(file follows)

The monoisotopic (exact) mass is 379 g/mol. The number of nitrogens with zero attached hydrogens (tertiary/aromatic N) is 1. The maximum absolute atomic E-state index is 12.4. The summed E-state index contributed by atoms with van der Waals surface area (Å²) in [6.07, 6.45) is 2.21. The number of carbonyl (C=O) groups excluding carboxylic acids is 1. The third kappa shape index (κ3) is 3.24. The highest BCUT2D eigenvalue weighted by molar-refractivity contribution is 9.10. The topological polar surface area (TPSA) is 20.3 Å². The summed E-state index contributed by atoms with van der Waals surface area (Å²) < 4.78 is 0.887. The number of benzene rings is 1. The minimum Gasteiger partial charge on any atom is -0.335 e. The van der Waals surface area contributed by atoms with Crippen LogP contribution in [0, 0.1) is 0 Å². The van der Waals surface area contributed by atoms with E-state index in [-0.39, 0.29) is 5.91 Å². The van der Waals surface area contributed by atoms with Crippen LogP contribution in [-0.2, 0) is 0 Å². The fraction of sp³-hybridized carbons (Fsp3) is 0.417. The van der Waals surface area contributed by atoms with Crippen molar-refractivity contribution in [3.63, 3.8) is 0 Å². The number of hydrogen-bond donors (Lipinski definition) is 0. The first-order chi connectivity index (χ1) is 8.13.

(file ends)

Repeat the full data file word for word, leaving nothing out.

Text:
The monoisotopic (exact) mass is 379 g/mol. The number of nitrogens with zero attached hydrogens (tertiary/aromatic N) is 1. The maximum absolute atomic E-state index is 12.4. The summed E-state index contributed by atoms with van der Waals surface area (Å²) in [6.07, 6.45) is 2.21. The number of carbonyl (C=O) groups excluding carboxylic acids is 1. The third kappa shape index (κ3) is 3.24. The highest BCUT2D eigenvalue weighted by molar-refractivity contribution is 9.10. The topological polar surface area (TPSA) is 20.3 Å². The summed E-state index contributed by atoms with van der Waals surface area (Å²) < 4.78 is 0.887. The number of benzene rings is 1. The minimum Gasteiger partial charge on any atom is -0.335 e. The van der Waals surface area contributed by atoms with Crippen LogP contribution in [0, 0.1) is 0 Å². The van der Waals surface area contributed by atoms with E-state index in [-0.39, 0.29) is 5.91 Å². The van der Waals surface area contributed by atoms with Crippen LogP contribution in [-0.2, 0) is 0 Å². The fraction of sp³-hybridized carbons (Fsp3) is 0.417. The van der Waals surface area contributed by atoms with Crippen molar-refractivity contribution in [3.63, 3.8) is 0 Å². The number of hydrogen-bond donors (Lipinski definition) is 0. The first-order chi connectivity index (χ1) is 8.13.